Bolko IV of Opole

Bolko IV of Opole (Polish: Bolko IV Opolski; 1363/67 – 6 May 1437), was a Duke of Strzelce and Niemodlin during 1382–1400 (with his brothers as co-rulers), Duke of Opole from 1396 (until 1400 with his brother as co-ruler, except Olesno).

He was the second son of Duke Bolko III of Strzelce by his wife Anna, probably daughter of Duke Jan I of Oświęcim.


At the time of his father's death in 1382 Bolko IV was still a minor and therefore was placed under the care of his older brother Jan Kropidło and his uncle Władysław Opolczyk.

At first, Bolko IV and his brothers inherited a small Duchy, but shortly after his father's death and in accordance with a previous agreement, they took possession of the Duchy of Niemodlin after the death of his relative Henry, but without Głogówek, which was retained by Władysław Opolczyk.

The relationship between uncle and nephews was initially good. In 1383 Władysław Opolczyk sold part of his domains, and ten years later (1393), in exchange for taking part in the war against the Polish King Władysław II Jagiełło, the Duke of Opole promised to them the succession of all his heritage, except the lands which were assigned to his wife Euphemia as her Oprawa wdowia. This decision provoked a violent response by the Polish army, which attacked the cities of Strzelce and Opole.

On 6 August 1396, Bolko III's sons decided to make an agreement with the Polish King and invaded Opole; after that, they were the effective rulers over the Duchy and Władysław Opolczyk was relegated to a second plan until his death in 1401.

In 1400 Bolko IV and Bernard decided to make the formal division of their domains between them (the older brother Jan Kropidło wasn't counted because he followed a Church career in Poland, and the other brother, Henry II, died in 1394): Bolko IV retained Opole and Bernard received Strzelce and Niemodlin. In 1401 Bolko IV waived to his brother the recently recovered lands of Olesno and Lubliniec.

Bolko IV tried to maintain close contacts with King Wenceslaus IV of Bohemia. For this reason, on 7 July 1402 the Duke of Opole joined the confederation of Silesian states.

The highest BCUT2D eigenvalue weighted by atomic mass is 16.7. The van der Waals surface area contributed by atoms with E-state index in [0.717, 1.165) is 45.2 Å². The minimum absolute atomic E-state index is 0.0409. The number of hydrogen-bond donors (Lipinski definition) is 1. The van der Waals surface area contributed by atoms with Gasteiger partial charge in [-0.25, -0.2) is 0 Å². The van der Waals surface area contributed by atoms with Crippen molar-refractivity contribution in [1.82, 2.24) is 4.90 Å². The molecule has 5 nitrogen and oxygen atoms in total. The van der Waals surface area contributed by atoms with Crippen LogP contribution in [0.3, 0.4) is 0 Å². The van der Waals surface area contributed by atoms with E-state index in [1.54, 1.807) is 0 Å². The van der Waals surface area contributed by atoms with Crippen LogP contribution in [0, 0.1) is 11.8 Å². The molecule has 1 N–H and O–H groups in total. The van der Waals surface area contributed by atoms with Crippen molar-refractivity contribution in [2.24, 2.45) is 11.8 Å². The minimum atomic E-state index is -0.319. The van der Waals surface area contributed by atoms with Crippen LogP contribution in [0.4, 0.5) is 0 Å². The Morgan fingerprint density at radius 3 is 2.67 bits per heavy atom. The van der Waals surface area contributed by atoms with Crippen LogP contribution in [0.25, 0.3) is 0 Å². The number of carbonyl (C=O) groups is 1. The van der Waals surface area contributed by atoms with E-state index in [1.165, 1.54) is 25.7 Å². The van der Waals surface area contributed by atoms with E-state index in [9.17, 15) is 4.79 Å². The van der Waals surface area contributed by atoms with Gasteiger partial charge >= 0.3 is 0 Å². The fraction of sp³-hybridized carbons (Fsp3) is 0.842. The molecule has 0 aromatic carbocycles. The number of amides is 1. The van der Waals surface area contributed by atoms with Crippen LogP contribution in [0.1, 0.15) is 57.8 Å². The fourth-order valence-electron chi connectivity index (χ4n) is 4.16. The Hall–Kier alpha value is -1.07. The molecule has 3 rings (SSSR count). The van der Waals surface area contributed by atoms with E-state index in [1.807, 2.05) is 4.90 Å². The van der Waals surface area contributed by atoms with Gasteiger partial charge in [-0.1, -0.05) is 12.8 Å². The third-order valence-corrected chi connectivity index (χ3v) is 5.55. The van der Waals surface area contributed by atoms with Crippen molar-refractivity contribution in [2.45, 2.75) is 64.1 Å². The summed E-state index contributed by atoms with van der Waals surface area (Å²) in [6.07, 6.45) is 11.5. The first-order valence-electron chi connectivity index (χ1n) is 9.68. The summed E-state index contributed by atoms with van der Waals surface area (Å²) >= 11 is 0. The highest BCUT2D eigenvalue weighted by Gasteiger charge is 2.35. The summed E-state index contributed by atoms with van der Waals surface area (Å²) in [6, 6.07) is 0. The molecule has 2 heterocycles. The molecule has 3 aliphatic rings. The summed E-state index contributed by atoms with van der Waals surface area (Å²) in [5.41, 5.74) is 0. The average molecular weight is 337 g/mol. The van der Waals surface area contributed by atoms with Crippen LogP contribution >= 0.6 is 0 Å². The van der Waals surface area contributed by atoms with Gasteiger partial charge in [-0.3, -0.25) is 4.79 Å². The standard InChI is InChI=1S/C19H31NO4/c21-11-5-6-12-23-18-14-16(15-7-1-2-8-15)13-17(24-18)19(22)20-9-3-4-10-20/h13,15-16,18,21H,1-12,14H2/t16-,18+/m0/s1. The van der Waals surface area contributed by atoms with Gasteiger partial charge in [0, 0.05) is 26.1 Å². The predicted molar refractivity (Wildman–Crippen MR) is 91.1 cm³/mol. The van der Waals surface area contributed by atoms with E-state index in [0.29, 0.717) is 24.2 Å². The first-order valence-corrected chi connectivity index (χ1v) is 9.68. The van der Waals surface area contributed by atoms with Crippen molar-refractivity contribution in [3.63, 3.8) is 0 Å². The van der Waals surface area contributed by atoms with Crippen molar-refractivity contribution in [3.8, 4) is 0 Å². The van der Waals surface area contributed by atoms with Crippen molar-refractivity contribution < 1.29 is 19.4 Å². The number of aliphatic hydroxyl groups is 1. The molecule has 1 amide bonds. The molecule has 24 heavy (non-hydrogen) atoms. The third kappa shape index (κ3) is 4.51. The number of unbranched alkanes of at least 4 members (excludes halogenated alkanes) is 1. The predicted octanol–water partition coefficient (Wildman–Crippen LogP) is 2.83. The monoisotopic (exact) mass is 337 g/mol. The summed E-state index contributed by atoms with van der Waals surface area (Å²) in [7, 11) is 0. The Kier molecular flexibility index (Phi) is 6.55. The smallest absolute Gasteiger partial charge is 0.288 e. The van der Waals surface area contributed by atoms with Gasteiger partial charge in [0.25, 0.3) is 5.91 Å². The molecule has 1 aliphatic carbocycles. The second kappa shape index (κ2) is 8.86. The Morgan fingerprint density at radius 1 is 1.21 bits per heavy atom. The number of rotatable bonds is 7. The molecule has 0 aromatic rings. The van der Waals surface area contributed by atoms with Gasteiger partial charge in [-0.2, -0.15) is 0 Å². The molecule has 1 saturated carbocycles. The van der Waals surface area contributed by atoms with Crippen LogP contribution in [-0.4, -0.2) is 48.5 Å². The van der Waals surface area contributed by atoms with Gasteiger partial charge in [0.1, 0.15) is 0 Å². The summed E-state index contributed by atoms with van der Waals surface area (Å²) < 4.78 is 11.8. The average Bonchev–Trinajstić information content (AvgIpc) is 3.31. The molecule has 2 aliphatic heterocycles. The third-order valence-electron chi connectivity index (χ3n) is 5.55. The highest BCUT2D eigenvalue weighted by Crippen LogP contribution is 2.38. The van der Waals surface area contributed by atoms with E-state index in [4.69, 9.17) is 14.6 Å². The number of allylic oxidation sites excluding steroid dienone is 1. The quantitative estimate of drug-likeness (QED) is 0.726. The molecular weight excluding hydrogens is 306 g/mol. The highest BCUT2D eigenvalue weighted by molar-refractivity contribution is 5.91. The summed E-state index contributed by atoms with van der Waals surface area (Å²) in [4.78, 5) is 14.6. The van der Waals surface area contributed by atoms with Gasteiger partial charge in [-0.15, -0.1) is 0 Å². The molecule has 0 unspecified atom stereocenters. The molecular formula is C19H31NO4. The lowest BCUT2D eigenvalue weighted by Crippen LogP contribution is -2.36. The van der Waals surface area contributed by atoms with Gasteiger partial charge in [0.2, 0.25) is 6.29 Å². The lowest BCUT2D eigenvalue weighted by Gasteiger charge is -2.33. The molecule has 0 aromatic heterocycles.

In 1417 the case over the inheritance of Władysław Opolczyk was unexpectedly revived. The Dukes Jan I and Henry IX of Żagań claimed rights from their mother Katharina of Opole, daughter of Władysław Opolczyk. For unknown reasons the Prague court on 2 July 1417 gave an extremely negative sentence to the Dukes of Opole, requiring the return of their domains to the Dukes of Żagań; one year later, on 1 April 1418, this decision was confirmed by King Wenceslas IV. Only the sudden death of the Bohemian King less than a year later and the inability of the Dukes of Żagań to exploit their opportunities permitted Bolko IV to retain his lands.

In subsequent years, and despite the previous difficulties with the Bohemian Kingdom, Bolko IV began to work closely with the new King Sigismund of Luxembourg, who promised a favorable arrangement on 18 September 1421 if the Duke of Opole fought at his side. As a result of this cooperation, two years later in the Congress of Bratislava (which occurred in order to stop the disputes between the King and the Teutonic Order), Bolko IV and his brother Bernard received the town of Sieradz and part of Greater Poland; however, this arrangement remained only on paper, because soon after in Kežmarok the peace between the Polish and Bohemian Kings was concluded.

By 1424 Bolko IV and Bernard inherited the town of Głogówek after the death of Euphemia, widow of Władysław Opolczyk, who received this land as her Oprawa wdowia; however, at the end of that year they granted the town of Bolko V the Hussite, Bolko IV's eldest son.

After the end of the 1420s Silesia was shaken by the Hussite Wars. Bolko IV initially stood at the side of King Sigismund, despite the danger of punitive expeditions of the Hussite troops; but in 1428 he and his brother Bernard decided to make peace with the Hussites, but without the guarantee of security over their domains. However, soon Bolko IV returned to the Bohemian side and on 16 September 1435 the Hussites were finally repelled from Silesia.

Bolko IV died on 6 May 1437 and was buried in the Ducal vault in the Franciscan church in Opole.

Marriage and issue

By 1398 Bolko IV married Margareta (ca. 1375? – 6 December 1437), probably a member of the House of Görz. They had five children:

  1. Bolko V the Hussite (ca. 1400 – 29 May 1460).
  2. Jan I (1410/13 – 5 September 1439).
  3. Margareta (1412/14 – 15 January 1454), married by 1423 to Duke Louis III of Oława.
  4. Henry (1420 – 8 April 1436).
  5. Nicholas I (ca. 1424 – 3 July 1476).


Bolko IV of Opole
Born: between 1363 and 1367 Died: 6 May 1437
Regnal titles
Preceded by
Bolko III
Duke of Strzelce
with Henry II
(until 1394)
and Bernard

Succeeded by
Preceded by
Duke of Niemodlin
with Henry II
(until 1394)
and Bernard

Preceded by
Władysław Opolczyk
Duke of Opole
with Bernard (until 1400)

Succeeded by
Jan I and
Nicholas I
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